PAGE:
The accident was covered by worldwide news channels like the BBC which prepared documentaries about the traffic density in the Bosporus. The accidents were announced to the world, and the demands of the people in the region were included in the documentary.
The financial loss in the straits, where dozens of large and small accidents take place every year, has exceeded $1.3 billion so far.
Our country has taken many steps and developed legislation on this issue in order to prevent the damage that can be caused by these crossings, which are getting more and more dangerous every day. Major improvements have been made in marine traffic services. In addition, one of the important measures taken is the ban on night passes of tankers larger than 200 meters.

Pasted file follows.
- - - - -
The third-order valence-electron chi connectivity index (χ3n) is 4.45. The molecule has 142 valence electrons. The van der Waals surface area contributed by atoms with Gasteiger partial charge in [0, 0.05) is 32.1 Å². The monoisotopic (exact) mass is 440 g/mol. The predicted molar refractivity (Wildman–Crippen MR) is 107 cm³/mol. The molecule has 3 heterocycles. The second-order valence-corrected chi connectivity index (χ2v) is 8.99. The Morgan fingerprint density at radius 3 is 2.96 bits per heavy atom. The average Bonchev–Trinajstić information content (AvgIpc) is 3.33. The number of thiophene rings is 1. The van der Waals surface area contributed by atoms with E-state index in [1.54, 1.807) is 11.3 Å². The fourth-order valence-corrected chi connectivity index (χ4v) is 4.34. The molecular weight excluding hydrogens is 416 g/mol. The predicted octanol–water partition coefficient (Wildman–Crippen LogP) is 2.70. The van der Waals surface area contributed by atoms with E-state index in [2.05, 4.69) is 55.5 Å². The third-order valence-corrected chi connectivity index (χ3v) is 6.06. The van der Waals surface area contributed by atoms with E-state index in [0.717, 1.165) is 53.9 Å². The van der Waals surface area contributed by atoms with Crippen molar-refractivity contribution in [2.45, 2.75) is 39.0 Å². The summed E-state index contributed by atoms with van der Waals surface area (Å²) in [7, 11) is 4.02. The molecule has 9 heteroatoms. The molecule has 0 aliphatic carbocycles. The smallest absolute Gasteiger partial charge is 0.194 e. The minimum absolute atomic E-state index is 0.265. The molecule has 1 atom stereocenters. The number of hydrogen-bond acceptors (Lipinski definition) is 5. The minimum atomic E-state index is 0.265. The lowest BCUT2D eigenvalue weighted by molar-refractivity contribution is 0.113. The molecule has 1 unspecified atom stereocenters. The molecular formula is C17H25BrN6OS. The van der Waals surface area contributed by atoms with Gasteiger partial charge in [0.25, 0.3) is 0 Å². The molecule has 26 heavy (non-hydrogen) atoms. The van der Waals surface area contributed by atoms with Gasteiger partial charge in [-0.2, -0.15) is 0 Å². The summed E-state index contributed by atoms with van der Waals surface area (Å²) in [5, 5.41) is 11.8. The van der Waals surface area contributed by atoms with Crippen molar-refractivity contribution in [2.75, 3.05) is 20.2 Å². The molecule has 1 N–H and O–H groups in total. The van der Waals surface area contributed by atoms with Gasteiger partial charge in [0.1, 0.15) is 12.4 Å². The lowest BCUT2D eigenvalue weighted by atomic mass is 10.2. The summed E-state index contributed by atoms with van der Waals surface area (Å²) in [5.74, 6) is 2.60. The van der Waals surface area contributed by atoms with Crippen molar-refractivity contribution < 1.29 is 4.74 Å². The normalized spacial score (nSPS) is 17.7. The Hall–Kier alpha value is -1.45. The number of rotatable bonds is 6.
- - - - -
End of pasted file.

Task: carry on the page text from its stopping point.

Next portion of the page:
In addition, we have rearranged the 48-hour waiting periods and increased them to seven days in order to satisfy the needs (such as seaman change, fuel, provision and spare parts supply, minor maintenance and repair) and to ease the traffic.
The urban ferry traffic on the Bosporus connecting the European and Asian sides and the movements of hundreds of fishing boats create additional traffic.
All these issues cause waiting in transit passes, leading to millions of dollars in loss to company owners, in addition to heavy traffic. Again, according to the data of the Ministry of Transport and Infrastructure; there is an average waiting period of 14 hours for each ordinary ship crossing and 30 hours for each ship carrying dangerous cargo, and this waiting period creates an additional cost of $120,000 per day for the ships under sail.